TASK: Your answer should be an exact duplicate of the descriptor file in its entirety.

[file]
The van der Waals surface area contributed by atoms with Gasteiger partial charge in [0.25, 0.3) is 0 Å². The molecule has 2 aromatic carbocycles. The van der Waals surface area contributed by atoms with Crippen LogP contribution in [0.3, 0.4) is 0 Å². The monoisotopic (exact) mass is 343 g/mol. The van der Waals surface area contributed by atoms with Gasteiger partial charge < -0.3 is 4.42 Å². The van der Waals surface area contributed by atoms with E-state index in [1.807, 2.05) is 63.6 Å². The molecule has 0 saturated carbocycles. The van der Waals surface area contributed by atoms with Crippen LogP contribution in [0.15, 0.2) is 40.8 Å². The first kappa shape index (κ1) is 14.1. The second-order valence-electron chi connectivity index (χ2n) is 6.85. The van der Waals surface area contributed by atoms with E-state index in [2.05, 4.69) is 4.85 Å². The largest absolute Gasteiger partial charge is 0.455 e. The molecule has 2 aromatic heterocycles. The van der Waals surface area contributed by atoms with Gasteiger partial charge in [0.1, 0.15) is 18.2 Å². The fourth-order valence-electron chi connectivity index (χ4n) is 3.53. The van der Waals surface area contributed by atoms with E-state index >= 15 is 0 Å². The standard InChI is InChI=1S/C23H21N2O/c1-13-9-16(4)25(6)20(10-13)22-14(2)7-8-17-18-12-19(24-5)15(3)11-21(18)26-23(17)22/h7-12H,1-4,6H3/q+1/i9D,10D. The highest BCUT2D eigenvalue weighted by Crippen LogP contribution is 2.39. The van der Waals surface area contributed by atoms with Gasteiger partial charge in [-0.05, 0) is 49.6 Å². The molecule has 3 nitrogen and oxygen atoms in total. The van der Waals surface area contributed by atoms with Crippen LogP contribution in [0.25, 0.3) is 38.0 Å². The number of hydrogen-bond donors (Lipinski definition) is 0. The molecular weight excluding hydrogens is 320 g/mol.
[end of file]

The van der Waals surface area contributed by atoms with Gasteiger partial charge in [0.25, 0.3) is 0 Å². The molecule has 2 aromatic carbocycles. The van der Waals surface area contributed by atoms with Crippen LogP contribution in [0.3, 0.4) is 0 Å². The monoisotopic (exact) mass is 343 g/mol. The van der Waals surface area contributed by atoms with Gasteiger partial charge < -0.3 is 4.42 Å². The van der Waals surface area contributed by atoms with E-state index in [1.807, 2.05) is 63.6 Å². The molecule has 0 saturated carbocycles. The van der Waals surface area contributed by atoms with Crippen LogP contribution in [0.15, 0.2) is 40.8 Å². The first kappa shape index (κ1) is 14.1. The second-order valence-electron chi connectivity index (χ2n) is 6.85. The van der Waals surface area contributed by atoms with E-state index in [2.05, 4.69) is 4.85 Å². The largest absolute Gasteiger partial charge is 0.455 e. The molecule has 2 aromatic heterocycles. The van der Waals surface area contributed by atoms with Gasteiger partial charge in [0.1, 0.15) is 18.2 Å². The fourth-order valence-electron chi connectivity index (χ4n) is 3.53. The van der Waals surface area contributed by atoms with E-state index >= 15 is 0 Å². The standard InChI is InChI=1S/C23H21N2O/c1-13-9-16(4)25(6)20(10-13)22-14(2)7-8-17-18-12-19(24-5)15(3)11-21(18)26-23(17)22/h7-12H,1-4,6H3/q+1/i9D,10D. The highest BCUT2D eigenvalue weighted by Crippen LogP contribution is 2.39. The van der Waals surface area contributed by atoms with Gasteiger partial charge in [-0.05, 0) is 49.6 Å². The molecule has 3 nitrogen and oxygen atoms in total. The van der Waals surface area contributed by atoms with Crippen LogP contribution in [0.25, 0.3) is 38.0 Å². The number of hydrogen-bond donors (Lipinski definition) is 0. The molecular weight excluding hydrogens is 320 g/mol.